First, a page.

In the past few years, the oil industry has seen an increase in wage and hour claims under the Fair Labor Standards Act (“FLSA”) from both the Department of Labor, and from private plaintiffs. The industry has been frequently challenged for its classification of its workers as independent contractors and for its day rate pay practices. Collective action wage and hour lawsuits can be very expensive to defend, so it’s always best to be proactive and constantly reevaluate to ensure your employment practices are in compliance with federal and state laws. With a new year approaching, now is the time to review your pay practices and make any necessary changes or improvements.
The biggest area of concern is the classification of workers. Under the FLSA, all non-exempt employees are owed overtime compensation for all hours worked in excess of forty (40) in a given workweek. Independent contractors are not covered under this law. There is a big misconception that simply classifying someone as an independent contractor and paying them accordingly makes that person an independent contractor and therefore exempt from the requirement of overtime compensation. In reality, a person’s status as an independent contractor is heavily dependent on the facts of his or her work engagement. Under the Fair Labor Standards Act, courts use the “economic realties test”. Among the factors considered by the courts are: (1) Is the work an integral part of the employer’s business? (2) Does the worker’s managerial skill affect the worker’s opportunity for profit or loss? (3) How does the worker’s relative investment compare to the employer’s investment? (4) Does the work performed require special skills and initiative? (5) Is the relationship between the worker and employer permanent or indefinite? and (6) What is the nature and degree of the employer’s control?
If a worker is not an independent contractor, he or she is entitled to overtime compensation unless exempt under the law. The most common exemptions under the FLSA are referred to as the “white collar” exemptions, and include the executive exemption, the professional exemption, and the administrative exemption. In the oilfield, the most common exemption used to defend a wage and hour claim is the administrative exemption. In Dewan v. M-I, LLC, 2016 WL 695717 (S.D. Tex. 2016), the oil industry successfully used this exemption when the Southern District of Texas ruled that Drilling Fluid Specialists, also known as “mud engineers” are exempt from the overtime provisions of the FLSA under the administrative exemption. However, this victory was short-lived as the United States Fifth Circuit reversed and remanded this decision back to the lower court, because it found there were genuine issues of material fact as to whether or not these workers were truly exempt.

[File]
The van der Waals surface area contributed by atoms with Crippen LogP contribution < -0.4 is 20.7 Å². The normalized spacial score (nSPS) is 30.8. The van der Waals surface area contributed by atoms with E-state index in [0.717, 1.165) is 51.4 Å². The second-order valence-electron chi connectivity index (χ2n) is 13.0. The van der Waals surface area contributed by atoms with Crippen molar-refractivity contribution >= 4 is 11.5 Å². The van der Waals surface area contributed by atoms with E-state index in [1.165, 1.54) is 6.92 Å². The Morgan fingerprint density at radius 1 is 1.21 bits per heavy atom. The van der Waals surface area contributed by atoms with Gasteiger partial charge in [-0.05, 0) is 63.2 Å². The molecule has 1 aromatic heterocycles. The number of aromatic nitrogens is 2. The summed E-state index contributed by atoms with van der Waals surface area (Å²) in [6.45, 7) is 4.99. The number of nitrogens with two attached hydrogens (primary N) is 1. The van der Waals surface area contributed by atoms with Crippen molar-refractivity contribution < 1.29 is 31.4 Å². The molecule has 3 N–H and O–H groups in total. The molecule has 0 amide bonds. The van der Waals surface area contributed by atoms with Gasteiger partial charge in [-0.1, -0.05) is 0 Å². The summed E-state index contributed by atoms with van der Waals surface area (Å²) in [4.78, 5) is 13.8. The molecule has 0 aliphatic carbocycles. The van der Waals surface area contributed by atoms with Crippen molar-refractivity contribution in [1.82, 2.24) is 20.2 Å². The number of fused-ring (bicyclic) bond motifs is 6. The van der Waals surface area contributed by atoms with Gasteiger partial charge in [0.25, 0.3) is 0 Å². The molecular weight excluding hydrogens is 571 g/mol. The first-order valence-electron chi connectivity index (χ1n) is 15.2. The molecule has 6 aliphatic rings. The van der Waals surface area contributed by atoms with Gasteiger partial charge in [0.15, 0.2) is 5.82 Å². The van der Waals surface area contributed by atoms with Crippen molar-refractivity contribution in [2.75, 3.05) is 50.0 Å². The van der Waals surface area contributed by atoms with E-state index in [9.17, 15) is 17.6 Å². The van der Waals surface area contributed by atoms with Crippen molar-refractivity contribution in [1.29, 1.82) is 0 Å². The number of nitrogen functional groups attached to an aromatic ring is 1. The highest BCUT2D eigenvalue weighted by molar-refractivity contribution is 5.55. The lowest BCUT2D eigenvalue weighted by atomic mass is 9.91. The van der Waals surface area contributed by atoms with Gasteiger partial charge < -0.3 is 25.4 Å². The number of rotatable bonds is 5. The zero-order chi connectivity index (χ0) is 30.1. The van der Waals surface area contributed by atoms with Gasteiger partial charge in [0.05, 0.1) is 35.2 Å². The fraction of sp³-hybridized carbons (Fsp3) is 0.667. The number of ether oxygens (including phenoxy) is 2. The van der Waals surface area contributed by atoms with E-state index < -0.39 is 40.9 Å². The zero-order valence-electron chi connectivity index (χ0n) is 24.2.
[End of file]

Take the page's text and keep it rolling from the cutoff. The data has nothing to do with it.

If a worker is misclassified as an independent contractor and not subject to an exemption under the Fair Labor Standards Act, the potential consequences can quickly add up. A successful plaintiff seeking overtime compensation under the FLSA, will receive all back wages owed, plus an equal amount of liquidated damages, and reasonable attorney’s fees.
For all non-exempt employees, you should ensure that they are being paid overtime that is correctly calculated under the law. Additionally, you must also ensure that all proper records are being kept for each employee. Under the FLSA, a failure to keep proper records is a separate violation, in and of itself.
As 2017 comes to a close, there is no better time to reevaluate your employment policies and make any necessary changes or improvements so you are not caught off guard with any surprises in 2018. If you have any questions about the Fair Labor Standards Act, or any employment policy, you can contact me at firstname.lastname@example.org.